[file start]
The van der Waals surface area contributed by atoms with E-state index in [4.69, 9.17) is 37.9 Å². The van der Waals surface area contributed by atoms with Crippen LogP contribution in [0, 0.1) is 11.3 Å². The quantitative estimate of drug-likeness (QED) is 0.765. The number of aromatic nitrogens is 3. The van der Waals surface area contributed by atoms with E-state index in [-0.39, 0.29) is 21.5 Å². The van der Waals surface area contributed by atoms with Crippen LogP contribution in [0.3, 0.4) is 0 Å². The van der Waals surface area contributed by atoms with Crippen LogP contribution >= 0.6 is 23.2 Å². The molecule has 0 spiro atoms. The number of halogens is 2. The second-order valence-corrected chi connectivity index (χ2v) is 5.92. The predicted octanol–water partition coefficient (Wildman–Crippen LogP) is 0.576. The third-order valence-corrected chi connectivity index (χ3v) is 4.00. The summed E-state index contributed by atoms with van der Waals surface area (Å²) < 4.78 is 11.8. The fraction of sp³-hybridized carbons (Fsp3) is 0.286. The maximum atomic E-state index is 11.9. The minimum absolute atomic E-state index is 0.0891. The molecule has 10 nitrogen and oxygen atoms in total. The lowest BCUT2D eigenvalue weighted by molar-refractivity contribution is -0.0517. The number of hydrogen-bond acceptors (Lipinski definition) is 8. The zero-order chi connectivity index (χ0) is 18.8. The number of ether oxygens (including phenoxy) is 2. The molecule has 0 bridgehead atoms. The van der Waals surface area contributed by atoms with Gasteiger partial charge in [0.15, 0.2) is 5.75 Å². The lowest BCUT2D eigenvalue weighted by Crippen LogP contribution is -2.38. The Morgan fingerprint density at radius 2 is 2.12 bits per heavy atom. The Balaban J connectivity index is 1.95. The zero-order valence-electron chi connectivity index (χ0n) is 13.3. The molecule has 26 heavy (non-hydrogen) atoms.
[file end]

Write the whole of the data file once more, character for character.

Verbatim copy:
The van der Waals surface area contributed by atoms with E-state index in [4.69, 9.17) is 37.9 Å². The van der Waals surface area contributed by atoms with Crippen LogP contribution in [0, 0.1) is 11.3 Å². The quantitative estimate of drug-likeness (QED) is 0.765. The number of aromatic nitrogens is 3. The van der Waals surface area contributed by atoms with E-state index in [-0.39, 0.29) is 21.5 Å². The van der Waals surface area contributed by atoms with Crippen LogP contribution in [0.3, 0.4) is 0 Å². The van der Waals surface area contributed by atoms with Crippen LogP contribution >= 0.6 is 23.2 Å². The molecule has 0 spiro atoms. The number of halogens is 2. The second-order valence-corrected chi connectivity index (χ2v) is 5.92. The predicted octanol–water partition coefficient (Wildman–Crippen LogP) is 0.576. The third-order valence-corrected chi connectivity index (χ3v) is 4.00. The summed E-state index contributed by atoms with van der Waals surface area (Å²) < 4.78 is 11.8. The fraction of sp³-hybridized carbons (Fsp3) is 0.286. The maximum atomic E-state index is 11.9. The minimum absolute atomic E-state index is 0.0891. The molecule has 10 nitrogen and oxygen atoms in total. The lowest BCUT2D eigenvalue weighted by molar-refractivity contribution is -0.0517. The number of hydrogen-bond acceptors (Lipinski definition) is 8. The zero-order chi connectivity index (χ0) is 18.8. The number of ether oxygens (including phenoxy) is 2. The molecule has 0 bridgehead atoms. The van der Waals surface area contributed by atoms with Gasteiger partial charge in [0.15, 0.2) is 5.75 Å². The lowest BCUT2D eigenvalue weighted by Crippen LogP contribution is -2.38. The Morgan fingerprint density at radius 2 is 2.12 bits per heavy atom. The Balaban J connectivity index is 1.95. The zero-order valence-electron chi connectivity index (χ0n) is 13.3. The molecule has 26 heavy (non-hydrogen) atoms.